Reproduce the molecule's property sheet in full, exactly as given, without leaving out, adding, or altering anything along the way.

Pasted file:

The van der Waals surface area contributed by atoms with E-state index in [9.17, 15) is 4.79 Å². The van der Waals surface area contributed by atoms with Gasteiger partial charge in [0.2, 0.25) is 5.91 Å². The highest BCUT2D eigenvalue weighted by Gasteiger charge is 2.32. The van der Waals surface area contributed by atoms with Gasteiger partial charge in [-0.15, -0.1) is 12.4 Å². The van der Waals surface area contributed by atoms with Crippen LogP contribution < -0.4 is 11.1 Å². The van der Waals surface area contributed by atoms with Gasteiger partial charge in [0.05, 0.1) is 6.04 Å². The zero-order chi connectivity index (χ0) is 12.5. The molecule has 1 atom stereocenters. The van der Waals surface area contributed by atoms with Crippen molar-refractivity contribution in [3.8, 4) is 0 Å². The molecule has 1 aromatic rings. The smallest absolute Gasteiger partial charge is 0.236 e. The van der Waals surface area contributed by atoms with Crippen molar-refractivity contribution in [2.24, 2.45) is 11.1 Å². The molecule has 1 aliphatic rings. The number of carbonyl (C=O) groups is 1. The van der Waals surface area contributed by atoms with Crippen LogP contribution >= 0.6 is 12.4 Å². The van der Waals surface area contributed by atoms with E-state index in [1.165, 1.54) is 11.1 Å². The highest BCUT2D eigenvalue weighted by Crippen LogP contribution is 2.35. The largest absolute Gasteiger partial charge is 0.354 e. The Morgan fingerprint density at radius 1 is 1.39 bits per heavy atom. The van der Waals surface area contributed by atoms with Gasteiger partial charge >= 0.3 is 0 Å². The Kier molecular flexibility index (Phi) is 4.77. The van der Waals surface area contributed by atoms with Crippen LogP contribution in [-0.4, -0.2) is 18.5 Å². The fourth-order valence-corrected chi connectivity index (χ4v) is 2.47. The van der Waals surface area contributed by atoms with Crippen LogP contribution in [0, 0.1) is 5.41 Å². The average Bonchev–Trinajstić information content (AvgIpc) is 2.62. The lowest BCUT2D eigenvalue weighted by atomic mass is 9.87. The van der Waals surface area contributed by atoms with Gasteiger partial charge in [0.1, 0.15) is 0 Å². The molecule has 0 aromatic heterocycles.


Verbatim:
The van der Waals surface area contributed by atoms with E-state index in [9.17, 15) is 4.79 Å². The van der Waals surface area contributed by atoms with Gasteiger partial charge in [0.2, 0.25) is 5.91 Å². The highest BCUT2D eigenvalue weighted by Gasteiger charge is 2.32. The van der Waals surface area contributed by atoms with Gasteiger partial charge in [-0.15, -0.1) is 12.4 Å². The van der Waals surface area contributed by atoms with Crippen LogP contribution < -0.4 is 11.1 Å². The van der Waals surface area contributed by atoms with Gasteiger partial charge in [0.05, 0.1) is 6.04 Å². The zero-order chi connectivity index (χ0) is 12.5. The molecule has 1 atom stereocenters. The van der Waals surface area contributed by atoms with Crippen molar-refractivity contribution in [3.8, 4) is 0 Å². The molecule has 1 aromatic rings. The smallest absolute Gasteiger partial charge is 0.236 e. The van der Waals surface area contributed by atoms with Crippen molar-refractivity contribution in [2.24, 2.45) is 11.1 Å². The molecule has 1 aliphatic rings. The number of carbonyl (C=O) groups is 1. The van der Waals surface area contributed by atoms with Crippen LogP contribution >= 0.6 is 12.4 Å². The van der Waals surface area contributed by atoms with E-state index in [1.165, 1.54) is 11.1 Å². The highest BCUT2D eigenvalue weighted by Crippen LogP contribution is 2.35. The largest absolute Gasteiger partial charge is 0.354 e. The Morgan fingerprint density at radius 1 is 1.39 bits per heavy atom. The van der Waals surface area contributed by atoms with Gasteiger partial charge >= 0.3 is 0 Å². The Kier molecular flexibility index (Phi) is 4.77. The van der Waals surface area contributed by atoms with Crippen LogP contribution in [-0.4, -0.2) is 18.5 Å². The fourth-order valence-corrected chi connectivity index (χ4v) is 2.47. The van der Waals surface area contributed by atoms with Crippen LogP contribution in [0, 0.1) is 5.41 Å². The average Bonchev–Trinajstić information content (AvgIpc) is 2.62. The lowest BCUT2D eigenvalue weighted by atomic mass is 9.87. The van der Waals surface area contributed by atoms with Gasteiger partial charge in [0.1, 0.15) is 0 Å². The molecule has 0 aromatic heterocycles.